internet
internet

As the December holiday season sets in, Kenyan university student Beatrice Achieng is spending more time online checking on various promotions on different goods as she hunts for bargains.

She is also checking on places where one can tour during the holiday, hoping she will convince her parents to visit.

“I am also watching on my phone the numerous holiday-themed movies that are available online and chatting with my friends on social media,” the second-year sociology student said on Tuesday.

Achieng is among the millions of Kenyan youth who are enjoying a decrease in internet costs in the East African nation.

Internet prices have hit a new low with citizens buying 1 gigabyte (GB) for some 33 Kenyan shillings (about 0.33 U.S. dollars) as competition between telecommunication firms in Kenya intensifies.

About 99 percent who have subscribed to the internet access the service on their mobile phones, according to the latest data from the Communications Authority.

The increase in numbers has been linked mainly to the falling costs, with other drivers being the digitization of private sector and government services including job searching, social media use, affordable smartphones and sports betting.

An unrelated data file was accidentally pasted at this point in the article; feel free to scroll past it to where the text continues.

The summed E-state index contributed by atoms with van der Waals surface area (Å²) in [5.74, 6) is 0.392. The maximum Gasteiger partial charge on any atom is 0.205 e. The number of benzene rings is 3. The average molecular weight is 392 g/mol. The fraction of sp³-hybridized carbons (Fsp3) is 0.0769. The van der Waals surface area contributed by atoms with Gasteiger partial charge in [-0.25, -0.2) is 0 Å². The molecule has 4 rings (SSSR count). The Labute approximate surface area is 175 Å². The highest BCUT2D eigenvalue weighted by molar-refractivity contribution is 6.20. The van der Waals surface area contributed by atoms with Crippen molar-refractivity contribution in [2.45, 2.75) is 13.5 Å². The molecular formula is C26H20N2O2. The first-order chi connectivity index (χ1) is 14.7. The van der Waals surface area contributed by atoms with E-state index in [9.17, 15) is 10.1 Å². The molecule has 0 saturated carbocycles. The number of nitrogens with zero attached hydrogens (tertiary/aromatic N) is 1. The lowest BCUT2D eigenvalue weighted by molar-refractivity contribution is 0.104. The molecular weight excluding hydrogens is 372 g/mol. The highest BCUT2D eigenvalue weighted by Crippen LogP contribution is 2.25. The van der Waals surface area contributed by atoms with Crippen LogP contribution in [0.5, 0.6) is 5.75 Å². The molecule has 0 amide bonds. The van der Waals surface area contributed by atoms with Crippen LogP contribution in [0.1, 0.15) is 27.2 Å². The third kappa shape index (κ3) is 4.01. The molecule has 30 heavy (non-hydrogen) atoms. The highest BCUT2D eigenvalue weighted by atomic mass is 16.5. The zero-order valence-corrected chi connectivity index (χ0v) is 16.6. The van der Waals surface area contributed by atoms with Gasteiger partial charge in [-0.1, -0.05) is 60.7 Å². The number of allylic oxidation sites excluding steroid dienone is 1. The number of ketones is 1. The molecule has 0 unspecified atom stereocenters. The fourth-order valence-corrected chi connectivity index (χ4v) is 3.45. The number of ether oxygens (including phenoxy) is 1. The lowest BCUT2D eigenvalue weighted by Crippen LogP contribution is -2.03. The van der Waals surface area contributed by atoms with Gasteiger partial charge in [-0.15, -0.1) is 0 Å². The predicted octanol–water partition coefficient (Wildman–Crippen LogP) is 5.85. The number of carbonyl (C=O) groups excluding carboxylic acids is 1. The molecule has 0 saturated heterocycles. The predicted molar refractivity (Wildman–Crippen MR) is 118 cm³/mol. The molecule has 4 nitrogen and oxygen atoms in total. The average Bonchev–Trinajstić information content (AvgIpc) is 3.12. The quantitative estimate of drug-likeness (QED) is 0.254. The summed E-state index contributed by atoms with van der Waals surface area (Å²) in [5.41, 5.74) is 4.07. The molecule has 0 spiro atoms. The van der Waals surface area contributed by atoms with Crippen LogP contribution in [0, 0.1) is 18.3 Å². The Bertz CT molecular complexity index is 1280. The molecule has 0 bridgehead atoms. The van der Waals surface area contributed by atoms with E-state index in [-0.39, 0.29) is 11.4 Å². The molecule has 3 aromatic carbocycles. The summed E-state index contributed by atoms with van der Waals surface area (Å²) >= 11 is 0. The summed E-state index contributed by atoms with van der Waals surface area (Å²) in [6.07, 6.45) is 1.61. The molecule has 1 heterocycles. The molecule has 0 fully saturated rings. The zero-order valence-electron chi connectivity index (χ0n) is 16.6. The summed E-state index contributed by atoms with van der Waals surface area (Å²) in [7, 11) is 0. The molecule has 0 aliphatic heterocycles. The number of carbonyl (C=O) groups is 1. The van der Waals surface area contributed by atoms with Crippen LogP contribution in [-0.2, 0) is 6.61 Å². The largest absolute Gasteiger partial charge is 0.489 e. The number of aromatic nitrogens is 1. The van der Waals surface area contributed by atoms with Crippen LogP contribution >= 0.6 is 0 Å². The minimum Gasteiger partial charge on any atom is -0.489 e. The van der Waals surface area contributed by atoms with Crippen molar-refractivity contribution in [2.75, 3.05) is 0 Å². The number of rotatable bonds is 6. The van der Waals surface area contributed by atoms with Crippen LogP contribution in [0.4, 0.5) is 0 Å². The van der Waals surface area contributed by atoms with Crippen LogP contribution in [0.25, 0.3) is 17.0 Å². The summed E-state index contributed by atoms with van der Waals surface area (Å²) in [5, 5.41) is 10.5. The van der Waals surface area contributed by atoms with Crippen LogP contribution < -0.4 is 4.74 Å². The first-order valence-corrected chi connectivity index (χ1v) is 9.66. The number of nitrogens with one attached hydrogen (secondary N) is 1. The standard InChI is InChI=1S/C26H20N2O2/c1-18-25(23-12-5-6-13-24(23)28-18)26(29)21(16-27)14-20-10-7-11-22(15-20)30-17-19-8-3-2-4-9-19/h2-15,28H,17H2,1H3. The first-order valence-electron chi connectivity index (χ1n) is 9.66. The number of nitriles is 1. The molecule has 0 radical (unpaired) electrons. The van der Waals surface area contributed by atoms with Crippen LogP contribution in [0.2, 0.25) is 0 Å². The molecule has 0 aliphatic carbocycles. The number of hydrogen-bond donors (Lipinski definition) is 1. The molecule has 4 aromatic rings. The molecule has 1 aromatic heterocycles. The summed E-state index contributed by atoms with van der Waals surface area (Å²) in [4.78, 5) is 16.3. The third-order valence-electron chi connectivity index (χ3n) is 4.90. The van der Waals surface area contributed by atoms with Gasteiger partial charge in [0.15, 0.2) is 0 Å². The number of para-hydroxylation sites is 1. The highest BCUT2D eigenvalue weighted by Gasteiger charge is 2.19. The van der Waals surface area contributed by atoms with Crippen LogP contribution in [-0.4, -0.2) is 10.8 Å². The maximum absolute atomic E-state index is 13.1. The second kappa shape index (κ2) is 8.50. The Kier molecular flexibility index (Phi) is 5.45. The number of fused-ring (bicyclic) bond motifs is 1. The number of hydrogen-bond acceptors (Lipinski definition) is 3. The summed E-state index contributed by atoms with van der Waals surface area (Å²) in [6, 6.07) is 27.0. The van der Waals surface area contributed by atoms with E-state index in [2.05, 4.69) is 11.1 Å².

Bernard Mwaso of Edell IT Solution in Nairobi noted that Kenyans are spending hours on the internet because it is affordable.

“If the internet was costly, then people would not be attracted to some of the services like chatting hours on end on social media because it would be expensive,” he said.

Mwaso observed that the low costs are making internet services in Kenya as cheaper as any other basic need.

“As a country, Kenya has now moved beyond the issue of affordability. The discussion has now shifted to what people do online and for how long they stay there,” he said.

A majority of Kenya’s internet users are aged between 18 and 40, with the low internet costs creating opportunities for hundreds of youths.

Comedians, DJs, musicians and TV stars are some of the careers that are seeing a high number of entrants emerging through social media sites. This is because people are able to post their short works there and due to low internet costs, citizens are able to view them.

Increased internet usage has also boosted e-commerce not only for big online firms but also for individual Kenyans, according to the Communication Authority.

“I sell most of my produce via social media sites,” said farmer Antony Kiarie, noting he takes photos of his chickens and eggs and posts them online,” he said. People see them and call him or reach him through the social media sites, where they haggle prices and then he delivers them in Nairobi and its vicinities. Enditem

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